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The New Bike Map of Los Angeles

A city known for its love of the automobile has been building out its bike network in recent years. The question remains: Is it enough?
April 16, 2015, 9am PDT | James Brasuell | @CasualBrasuell
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Following an unflattering portrayal of the state of bike infrastructure in Los Angeles, by reporter Aaron Mendelson, the Los Angeles Department of Transportation released new data enabling Mendelson and the KPCC team to create an animated map showing the expansion of the city's bike infrastructure network between the years 2006 and 2015.

First the backstory:

"The LADOT maintains a bike map on its website, but doesn't typically release the raw data behind it to the public. But for this story, the agency shared the latest data—current as of April 1—and we're posting it to Github."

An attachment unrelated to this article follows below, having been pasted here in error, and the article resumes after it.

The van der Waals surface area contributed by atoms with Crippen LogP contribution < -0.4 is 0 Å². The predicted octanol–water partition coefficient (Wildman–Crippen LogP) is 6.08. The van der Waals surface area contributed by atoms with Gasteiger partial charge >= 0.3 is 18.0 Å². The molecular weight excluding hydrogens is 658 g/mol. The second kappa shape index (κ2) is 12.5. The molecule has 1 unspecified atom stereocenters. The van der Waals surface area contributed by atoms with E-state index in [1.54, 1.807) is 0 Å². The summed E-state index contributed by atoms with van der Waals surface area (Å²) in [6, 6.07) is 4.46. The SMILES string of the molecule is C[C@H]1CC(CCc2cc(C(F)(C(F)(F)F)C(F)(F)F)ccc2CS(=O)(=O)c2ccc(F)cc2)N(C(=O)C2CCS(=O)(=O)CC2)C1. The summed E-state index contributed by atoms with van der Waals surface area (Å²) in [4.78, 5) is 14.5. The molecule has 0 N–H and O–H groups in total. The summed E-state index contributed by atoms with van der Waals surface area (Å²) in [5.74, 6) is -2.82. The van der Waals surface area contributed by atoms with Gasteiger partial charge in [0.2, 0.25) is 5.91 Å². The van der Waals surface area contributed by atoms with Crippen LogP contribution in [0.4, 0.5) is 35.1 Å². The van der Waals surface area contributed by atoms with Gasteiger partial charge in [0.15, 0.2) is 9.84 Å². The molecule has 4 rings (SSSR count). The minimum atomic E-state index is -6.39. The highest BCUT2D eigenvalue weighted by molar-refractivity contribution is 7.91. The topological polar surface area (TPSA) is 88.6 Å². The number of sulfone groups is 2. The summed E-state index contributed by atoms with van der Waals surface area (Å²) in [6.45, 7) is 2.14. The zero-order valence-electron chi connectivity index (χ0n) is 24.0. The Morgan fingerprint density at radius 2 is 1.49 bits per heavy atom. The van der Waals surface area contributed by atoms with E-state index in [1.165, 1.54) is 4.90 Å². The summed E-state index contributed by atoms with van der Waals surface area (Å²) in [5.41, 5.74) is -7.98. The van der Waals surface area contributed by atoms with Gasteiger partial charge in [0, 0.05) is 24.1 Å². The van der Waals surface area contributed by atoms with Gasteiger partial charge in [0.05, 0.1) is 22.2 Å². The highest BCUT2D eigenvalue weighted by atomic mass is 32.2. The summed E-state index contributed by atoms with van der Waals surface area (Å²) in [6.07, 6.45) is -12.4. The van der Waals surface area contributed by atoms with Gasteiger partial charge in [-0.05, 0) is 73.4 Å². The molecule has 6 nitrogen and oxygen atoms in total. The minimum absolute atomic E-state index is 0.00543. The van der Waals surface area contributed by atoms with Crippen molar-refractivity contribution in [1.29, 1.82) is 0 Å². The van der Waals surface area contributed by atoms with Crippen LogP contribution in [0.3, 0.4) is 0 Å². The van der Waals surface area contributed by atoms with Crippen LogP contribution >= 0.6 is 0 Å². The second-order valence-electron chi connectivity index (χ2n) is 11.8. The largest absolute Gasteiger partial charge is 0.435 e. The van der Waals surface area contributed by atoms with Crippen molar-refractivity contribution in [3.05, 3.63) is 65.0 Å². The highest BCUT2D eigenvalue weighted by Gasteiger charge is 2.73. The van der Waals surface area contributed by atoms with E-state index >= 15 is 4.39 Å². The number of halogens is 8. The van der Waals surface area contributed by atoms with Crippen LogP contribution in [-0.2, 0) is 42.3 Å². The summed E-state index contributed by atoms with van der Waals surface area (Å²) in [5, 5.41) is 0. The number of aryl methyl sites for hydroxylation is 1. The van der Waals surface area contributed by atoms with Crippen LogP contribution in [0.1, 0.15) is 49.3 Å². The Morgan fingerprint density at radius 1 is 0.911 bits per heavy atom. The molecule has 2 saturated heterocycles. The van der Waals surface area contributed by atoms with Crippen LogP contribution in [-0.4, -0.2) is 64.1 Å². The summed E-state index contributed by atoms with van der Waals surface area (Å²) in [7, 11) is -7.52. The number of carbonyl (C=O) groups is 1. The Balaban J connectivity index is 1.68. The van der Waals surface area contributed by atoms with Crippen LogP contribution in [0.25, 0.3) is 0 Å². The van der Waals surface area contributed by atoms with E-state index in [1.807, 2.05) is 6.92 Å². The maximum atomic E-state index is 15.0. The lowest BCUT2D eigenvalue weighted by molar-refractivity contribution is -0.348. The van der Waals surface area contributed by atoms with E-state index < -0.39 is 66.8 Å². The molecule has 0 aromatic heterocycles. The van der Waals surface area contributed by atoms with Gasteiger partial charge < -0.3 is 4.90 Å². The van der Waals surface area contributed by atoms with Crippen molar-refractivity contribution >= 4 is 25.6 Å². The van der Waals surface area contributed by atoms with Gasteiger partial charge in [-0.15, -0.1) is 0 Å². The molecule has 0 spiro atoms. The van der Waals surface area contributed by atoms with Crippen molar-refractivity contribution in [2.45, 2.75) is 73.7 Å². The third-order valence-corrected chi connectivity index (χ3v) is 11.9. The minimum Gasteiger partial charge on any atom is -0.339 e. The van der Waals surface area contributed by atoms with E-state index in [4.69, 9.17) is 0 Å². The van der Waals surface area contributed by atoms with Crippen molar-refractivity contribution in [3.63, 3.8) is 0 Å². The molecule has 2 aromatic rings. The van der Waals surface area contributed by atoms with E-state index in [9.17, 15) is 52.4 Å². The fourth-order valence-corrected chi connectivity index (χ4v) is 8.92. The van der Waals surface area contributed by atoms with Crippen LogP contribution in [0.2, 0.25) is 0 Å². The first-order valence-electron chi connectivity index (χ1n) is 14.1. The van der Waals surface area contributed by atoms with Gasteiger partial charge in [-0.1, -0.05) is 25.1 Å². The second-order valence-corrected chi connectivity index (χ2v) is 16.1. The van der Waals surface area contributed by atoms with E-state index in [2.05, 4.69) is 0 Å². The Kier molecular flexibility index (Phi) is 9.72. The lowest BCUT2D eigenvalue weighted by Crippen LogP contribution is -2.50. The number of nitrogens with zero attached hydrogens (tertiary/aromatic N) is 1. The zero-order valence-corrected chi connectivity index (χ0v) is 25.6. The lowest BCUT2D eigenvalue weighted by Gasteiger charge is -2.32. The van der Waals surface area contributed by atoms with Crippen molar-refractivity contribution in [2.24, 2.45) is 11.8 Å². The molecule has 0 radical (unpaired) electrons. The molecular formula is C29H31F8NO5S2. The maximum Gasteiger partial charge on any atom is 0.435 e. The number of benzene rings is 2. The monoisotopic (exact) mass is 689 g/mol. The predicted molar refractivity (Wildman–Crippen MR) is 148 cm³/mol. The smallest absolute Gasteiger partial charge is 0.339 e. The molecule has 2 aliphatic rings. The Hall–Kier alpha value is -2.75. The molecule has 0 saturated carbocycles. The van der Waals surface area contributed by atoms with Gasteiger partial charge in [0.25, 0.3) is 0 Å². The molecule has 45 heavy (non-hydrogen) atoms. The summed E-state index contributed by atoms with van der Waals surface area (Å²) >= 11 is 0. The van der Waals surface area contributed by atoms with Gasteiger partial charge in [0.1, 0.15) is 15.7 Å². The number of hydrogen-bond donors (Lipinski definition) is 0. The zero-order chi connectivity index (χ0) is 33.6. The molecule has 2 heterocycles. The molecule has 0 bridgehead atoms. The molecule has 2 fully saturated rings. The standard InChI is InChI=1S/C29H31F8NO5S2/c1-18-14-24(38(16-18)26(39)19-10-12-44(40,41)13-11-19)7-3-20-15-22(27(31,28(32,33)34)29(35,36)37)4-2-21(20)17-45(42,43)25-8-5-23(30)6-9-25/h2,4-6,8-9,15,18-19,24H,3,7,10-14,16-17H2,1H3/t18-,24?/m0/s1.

As for what the new data and animated map show: "in 2005, the city of Los Angeles had 245 miles of bike infrastructure: bike lanes, bike paths and streets where drivers are alerted to share the road by bike signs and markings….In the decade since then, the system had more than doubled to 562.25 miles of bike lanes, paths and routes."

Mendelson notes that not all bike infrastructure is created equal, and some parts of the existing network would still likely be deemed unsafe to many potential riders

Full Story:
Published on Friday, April 10, 2015 in KPCC
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